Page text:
|Publication number||US5757013 A|
|Application number||US 08/568,382|
|Publication date||May 26, 1998|
|Filing date||Dec 6, 1995|
|Priority date||Dec 6, 1995|
|Publication number||08568382, 568382, US 5757013 A, US 5757013A, US-A-5757013, US5757013 A, US5757013A|
|Inventors||Howard P. Groger, Russell J. Churchill, K. Peter Lo, Shufang Luo|
|Original Assignee||American Research Corporation Of Virginia|
|Export Citation||BiBTeX, EndNote, RefMan|
|Patent Citations (11), Referenced by (60), Classifications (6), Legal Events (4)|
|External Links: USPTO, USPTO Assignment, Espacenet|
The present invention relates generally to fluorescence sensors for chemical detection and analysis.
Fluorescence decay is important in the field of chemical analysis. Unlike sensors which measure fluorescence amplitude, fluorescence decay instruments are less affected by changes in signal strength, stray light, scattering and changes in the geometry of the experimental set up. Instruments for measuring fluorescence decay are increasing in importance and have proven extremely effective in the calculation of dissolved oxygen levels in chemical and biological processes, in the measurement of chlorinated hydrocarbon concentration and in immunological assays. Unfortunately, existing fluorescence decay measurement instruments having the specificity, sensitivity and precision needed for effective analysis are extremely expensive. Needs exist for inexpensive apparatus and methods for monitoring fluorescence decay that meet the rigorous chemical analysis requirements presented in environmental, chemical process control, biological and biomedical applications.
Intensity-based detection of fluorescence requires reliable measurement of the intensity of the probe. In sub-surface applications fluorescence intensity is altered by changes in absorbance, by scattering, by optical misalignment and by the presence of multiple analytes. Needs exist for chemical sensing apparatus that detect phase rather than intensity, reduce system errors and allow for accurate measurement in the presence of interferents.
The present invention provides an inexpensive method for measuring fluorescence decay, fluorescence amplitude and fluorescence polarization in a single instrument using a light-emitting diode or laser diode light source, an amplified photodiode detector and electronics and software necessary to calculate the phase of the fluorescence through calculation of the inner product of the scattering and fluorescence signals.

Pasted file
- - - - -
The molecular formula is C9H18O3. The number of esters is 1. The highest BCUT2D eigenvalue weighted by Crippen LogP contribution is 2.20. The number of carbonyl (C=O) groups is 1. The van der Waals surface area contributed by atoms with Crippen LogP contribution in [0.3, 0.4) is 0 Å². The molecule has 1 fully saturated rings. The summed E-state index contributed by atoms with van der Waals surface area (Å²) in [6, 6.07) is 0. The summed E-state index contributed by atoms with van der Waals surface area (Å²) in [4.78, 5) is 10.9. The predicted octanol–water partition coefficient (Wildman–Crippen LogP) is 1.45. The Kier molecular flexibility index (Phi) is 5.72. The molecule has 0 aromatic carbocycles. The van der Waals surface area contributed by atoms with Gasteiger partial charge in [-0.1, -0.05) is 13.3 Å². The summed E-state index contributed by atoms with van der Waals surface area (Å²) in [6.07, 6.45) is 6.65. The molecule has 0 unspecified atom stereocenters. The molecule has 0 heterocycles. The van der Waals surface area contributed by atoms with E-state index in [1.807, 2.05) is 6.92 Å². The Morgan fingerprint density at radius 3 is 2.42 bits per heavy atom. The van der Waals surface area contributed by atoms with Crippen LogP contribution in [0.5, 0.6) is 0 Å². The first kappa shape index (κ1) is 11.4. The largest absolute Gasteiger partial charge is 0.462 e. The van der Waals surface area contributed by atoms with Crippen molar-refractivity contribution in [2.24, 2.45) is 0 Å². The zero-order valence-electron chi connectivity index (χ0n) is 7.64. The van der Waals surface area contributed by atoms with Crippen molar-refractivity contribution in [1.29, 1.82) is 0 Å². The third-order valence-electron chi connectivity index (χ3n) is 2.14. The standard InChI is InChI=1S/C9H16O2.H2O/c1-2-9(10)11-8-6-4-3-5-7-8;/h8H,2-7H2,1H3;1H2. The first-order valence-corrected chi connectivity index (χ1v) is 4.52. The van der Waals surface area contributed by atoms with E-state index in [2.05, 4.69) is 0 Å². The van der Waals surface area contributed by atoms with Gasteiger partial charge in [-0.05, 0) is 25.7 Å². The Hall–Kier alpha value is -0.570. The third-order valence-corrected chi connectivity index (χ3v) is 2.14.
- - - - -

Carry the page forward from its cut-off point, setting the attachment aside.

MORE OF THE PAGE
An instrument for chemical detection measures fluorescence decay, fluorescence amplitude and fluorescence polarization. The phase of the fluorescence is determined using a modulatable source, a photodetector and electronics and software that calculate the inner product of the scattering and fluorescence signals.
For measuring fluorescence decay, the present invention includes a modulatable light source, a photodetector, signal synthesizers, downconverters, a simultaneously sampling analog-to-digital converter, and means for calculating the inner product of the downconverted waveforms. The instrument can be used with a light-emitting diode or a diode laser as a light source and the photodetector is an amplified photodiode. The instrument works with sinewave excitation and ranges of continuous functions approximating square and triangular waveforms.
An analog-to-digital converter provides near-simultaneous data acquisition from two channels. Dual channel synchronization provides phase accuracy. The present invention, unlike existing apparatus, acquires fluorescence decay data using a light emitting diode excitation source and an amplified photodiode detector. The light source is driven by a pair of direct digital synthesizers that generate a range of sinusoidal digital waveforms and deliver the waveforms to the light source through a digital-to-analog converter.
To provide a direct measure of phase delay caused by fluorescence decay, the present invention includes means for normalizing the excitation and fluorescence signals. Signal normalization is performed by measuring the maximum fluorescence and dividing the fluorescence at each sampling time by the fluorescence maximum. Another approach for signal normalization involves measuring the fluorescence with an amplifier/photodetector system having a large time constant that does not respond to the modulation signal. A digital signal processor provides signals for data acquisition. Data acquisition is started in the same portion of the excitation sine wave each cycle. For applications involving large sample numbers, the problem of starting point in the cycle is reduced.
When measuring the fluorescence decay in the frequency domain, the excitation source is modulated to provide a waveform given by
E(t)=P.sub.O (1+m.sub.ex sin2πft)
where PO is the direct current radiant power of the source and mex is the ratio of the modulated component of the signal to the direct current component of the signal. The waveform of the fluorescence signal is given as
F(t)=F'(1+m.sub.f m.sub.ex sin(2πft-φ))
where F' is the dc component of the fluorescence signal, mf is the extent to which the fluorescence signal is demodulated and φ is the phase shift. The fluorescence lifetime is directly related to the phase shift through τp =ω-1 tanφ.
For a mixture of fluorophores, the fluorescence lifetime is determined through two independent measures, the relative phase and the relative modulation of the fluorescence emission for a range of modulation frequencies, ω. Detection of the fluorescence lifetime is reduced to detection of phase differences between the excitation and the emission signals.
Preferably, the phase-modulation method of the present invention involves modulating the light source at frequencies ranging from 0.1 to 200 MHz. The phase shift or relative modulation is detected by standard radio-frequency techniques.